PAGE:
A backpack is probably the most important school supply you can buy for your child. Your children will transport schoolwork, homework, snacks, lunch and toys that are important to themin their backpacks, often overstuffing them. Many of these items need to be carried on a daily basis and can cause a heavy load for the child, with recent literature supporting a correlation between back pain in children with back pain in adulthood.
These days, backpacks are made differently than they used to be. Manufacturers account for the weight that is put in backpacks and placed on children’s backs and try to pad and construct the backpacks to disburse the weight throughout the bag.
Studies have shown that both the weight of the load on the child’s back and duration the child carries the loadimpact the stress and strain on the child. This load may cause changes in lumbar disc height or curvature of the spine. According to one study, disbursing the load symmetrically utilizing two straps of a backpack rather than asymmetrically with one shoulder strap, helped limit the postural changes that arise from carrying such a heavy load.
A well-padded backpack that has more than one pocket to disburse the load, worn symmetrically over both shoulders at waist height and not exceeding 10 percent of the child’s body weight, will help protect children’s backs from pain and help prevent impaired posture in adolescents.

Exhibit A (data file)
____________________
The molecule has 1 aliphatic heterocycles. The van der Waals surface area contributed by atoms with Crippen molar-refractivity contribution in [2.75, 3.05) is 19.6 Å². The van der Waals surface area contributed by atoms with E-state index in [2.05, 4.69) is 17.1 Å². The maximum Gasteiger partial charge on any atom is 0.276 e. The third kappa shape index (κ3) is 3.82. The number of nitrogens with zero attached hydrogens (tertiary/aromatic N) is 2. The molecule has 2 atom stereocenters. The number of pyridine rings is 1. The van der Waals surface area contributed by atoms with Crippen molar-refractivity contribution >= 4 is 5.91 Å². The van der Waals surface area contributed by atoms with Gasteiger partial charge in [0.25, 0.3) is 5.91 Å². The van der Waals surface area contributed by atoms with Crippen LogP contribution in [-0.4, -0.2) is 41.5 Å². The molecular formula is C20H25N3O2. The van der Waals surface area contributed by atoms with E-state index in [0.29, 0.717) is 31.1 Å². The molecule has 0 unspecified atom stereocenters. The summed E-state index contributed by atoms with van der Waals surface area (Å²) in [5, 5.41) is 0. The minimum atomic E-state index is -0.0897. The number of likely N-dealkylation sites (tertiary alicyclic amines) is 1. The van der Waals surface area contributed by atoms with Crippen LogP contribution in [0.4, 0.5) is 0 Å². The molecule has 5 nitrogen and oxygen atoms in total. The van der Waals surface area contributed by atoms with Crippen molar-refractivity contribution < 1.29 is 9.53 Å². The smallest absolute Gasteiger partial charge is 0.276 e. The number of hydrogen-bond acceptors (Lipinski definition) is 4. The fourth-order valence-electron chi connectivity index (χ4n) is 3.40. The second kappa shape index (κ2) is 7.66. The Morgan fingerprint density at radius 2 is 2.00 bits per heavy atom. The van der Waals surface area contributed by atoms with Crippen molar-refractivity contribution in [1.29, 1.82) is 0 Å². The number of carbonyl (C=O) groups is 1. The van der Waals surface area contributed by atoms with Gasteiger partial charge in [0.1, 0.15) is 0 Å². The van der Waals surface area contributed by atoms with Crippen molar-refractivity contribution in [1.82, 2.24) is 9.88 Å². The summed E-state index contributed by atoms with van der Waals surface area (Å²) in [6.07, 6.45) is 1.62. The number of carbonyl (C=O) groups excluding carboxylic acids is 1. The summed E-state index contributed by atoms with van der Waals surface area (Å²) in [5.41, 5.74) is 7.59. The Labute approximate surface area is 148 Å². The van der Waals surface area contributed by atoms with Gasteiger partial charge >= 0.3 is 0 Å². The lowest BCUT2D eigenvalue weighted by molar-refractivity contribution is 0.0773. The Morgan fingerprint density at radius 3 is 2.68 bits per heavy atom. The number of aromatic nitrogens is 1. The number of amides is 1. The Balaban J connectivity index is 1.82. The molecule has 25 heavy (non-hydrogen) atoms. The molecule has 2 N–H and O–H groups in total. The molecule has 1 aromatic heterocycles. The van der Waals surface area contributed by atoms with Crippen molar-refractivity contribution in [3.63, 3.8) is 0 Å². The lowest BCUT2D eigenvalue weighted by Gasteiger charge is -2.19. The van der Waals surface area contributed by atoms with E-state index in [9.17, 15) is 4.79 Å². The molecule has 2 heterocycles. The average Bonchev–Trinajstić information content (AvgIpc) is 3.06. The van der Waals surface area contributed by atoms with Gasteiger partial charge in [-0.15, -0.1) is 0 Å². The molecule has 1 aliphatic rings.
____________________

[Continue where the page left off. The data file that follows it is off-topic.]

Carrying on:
Please keep these guidelines in mind when buying and packing your child’s school bag. If you should have any questions or concerns regarding your child’s posture or back pain, please call or email The Therapy Gym.
Many studies state children should carry no more than 10% of their body weight on their backs though the American Academy of Orthopaedic Surgeons recommends no more than 15 percent-20 percent of their body weight.
The weight should be disbursed throughout the bag in different pockets so it is not loaded in one area.
Typical school backpacks should be positioned with the center of the bag at waist or hip level.
Children should use both shoulder straps, rather than just one strap.
Weigh your child’s backpack on your scale to make sure it does not exceed the weight limit suggested.
Your child can carry a book or two in his/her hands so he/she does not overload his/her backpack.
Elisheva Fuchs has a doctorate in physical therapy and is the owner of The Therapy Gym in Teaneck. She can be reached at 201-357-0417 or ellie_thetherapygym.com. For more information on The Therapy Gym, please visit www.thetherapygym.com.
By Elisheva Fuchs